I must confess that I have a much less trusting perspective on this issue. While I agree with the goal of healthy exchange of ideas between academe and industry, I don’t think the absolute needs for impartiality and objectivity in the pursuit of science are compatible with richly funded sinecures. In other words, $312,564 compensation for serving on the Board of Directors of a Big Pharma company is in the category of influence peddling on a “too big to fail” scale. Perhaps Warren Buffett would be unaffected by that level of compensation, but a medical school department chair facing a doubling of yearly income by serving on the board is certainly prey to unwholesome impulses and influences. I’m particularly offended by the hypocrisy of these Academic Medical Center Leaders, many of whom are vociferous about creating firewalls between pharmaceutical representatives and their medical students and residents. How ironic that the same medical school that doesn’t allow its residents to accept a pen or pizza from a pharmaceutical representative has a Department Chair accepting >$300K to serve on the Board of Directors of the Pharma company that employs the very same reps who are banned from campus!
These are strong points of view by both doctors. I find myself more in agreement with Dr. Dan. In particular, he makes a good point that “$312,564 compensation for serving on the Board of Directors of a Big Pharma company is in the category of influence peddling on a ‘too big to fail’ scale.”
Dr. Schwartz points out that “the assumption of conflict of interest based on the existence of a financial relationship is inappropriate. Full disclosure, transparency, and oversight and limitations to prevent undue influence provide a basis for managing the risks and benefits of relationships of academic and industry.”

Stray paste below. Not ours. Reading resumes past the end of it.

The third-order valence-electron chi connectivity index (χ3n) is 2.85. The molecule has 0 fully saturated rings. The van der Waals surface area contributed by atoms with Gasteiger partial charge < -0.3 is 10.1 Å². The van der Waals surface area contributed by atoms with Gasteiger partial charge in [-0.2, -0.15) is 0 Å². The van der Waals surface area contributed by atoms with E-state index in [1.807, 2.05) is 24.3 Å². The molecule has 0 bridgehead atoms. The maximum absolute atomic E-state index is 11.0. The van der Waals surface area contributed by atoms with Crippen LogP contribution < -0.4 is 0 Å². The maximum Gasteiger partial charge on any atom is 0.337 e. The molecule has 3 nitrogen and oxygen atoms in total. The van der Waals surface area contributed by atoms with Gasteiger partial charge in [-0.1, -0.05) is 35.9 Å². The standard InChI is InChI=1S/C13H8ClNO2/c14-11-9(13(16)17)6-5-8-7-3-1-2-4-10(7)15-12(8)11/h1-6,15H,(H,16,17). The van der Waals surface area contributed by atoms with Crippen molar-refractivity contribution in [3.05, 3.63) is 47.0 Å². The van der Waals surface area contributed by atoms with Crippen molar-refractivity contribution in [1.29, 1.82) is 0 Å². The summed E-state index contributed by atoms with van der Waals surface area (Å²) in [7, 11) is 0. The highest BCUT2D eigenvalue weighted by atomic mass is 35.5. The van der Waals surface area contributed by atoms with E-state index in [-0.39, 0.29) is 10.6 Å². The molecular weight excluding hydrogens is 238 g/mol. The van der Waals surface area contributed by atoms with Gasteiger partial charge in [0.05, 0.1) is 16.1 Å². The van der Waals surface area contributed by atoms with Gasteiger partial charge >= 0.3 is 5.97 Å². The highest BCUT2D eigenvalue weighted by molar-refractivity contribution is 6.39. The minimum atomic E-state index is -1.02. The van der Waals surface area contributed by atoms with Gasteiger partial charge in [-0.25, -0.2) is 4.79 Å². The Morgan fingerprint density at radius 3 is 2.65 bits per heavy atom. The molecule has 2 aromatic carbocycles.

My problem with that is full disclosure and transparency does not cure the ills of the practice. However, I am willing to concede that academics can play an important role as advisers to commercial organizations such as the pharmaceutical companies. I do believe Dr. Schwartz makes good points when he suggests: (1) Oversight by the academic institution to ensure industry relationships do not compromise the central and fundamental responsibility of academicians to their institutions and their core mission of care, research and teaching and (2) Limitation of the level of compensation for the academician permitted by the institution to eliminate undue influence. These are protections that, I believe, would do some good.
I looked at the individual financial conflicts of interest policy of Harvard Medical School but found the one for the University to be more to the point of this blog. It says:
An individual financial conflict of interest is a set of circumstances that reasonable observers would believe creates an undue risk that an individual’s judgment or actions regarding a primary interest of the University will be inappropriately influenced by a secondary financial interest.
The policy statement goes on to say:
A financial conflict of interest is a matter of objective circumstance, and, therefore, a distinction between “apparent” and “actual” conflicts of interest is not useful. A conflict of interest does not depend on the character or actions of the individual. It exists (or does not exist) regardlessofwhetherit is operative, that is, whether it is in fact influencing an individual’s judgment or actions.
The way I read this, Harvard errs on the side of caution by saying a conflict is a conflict even if it does not affect judgments because of the nature of the relationship between a faculty member and the secondary party. I couldn’t agree more.
The issues addressed by the commentators are important ones and I hope other medical professionals will speak out in these matters. My gratitude goes to Dr. Schwartz and Dr. Dan for sharing their views with me.
Blog posted by Steven Mintz, aka Ethics Sage, on April 10, 2014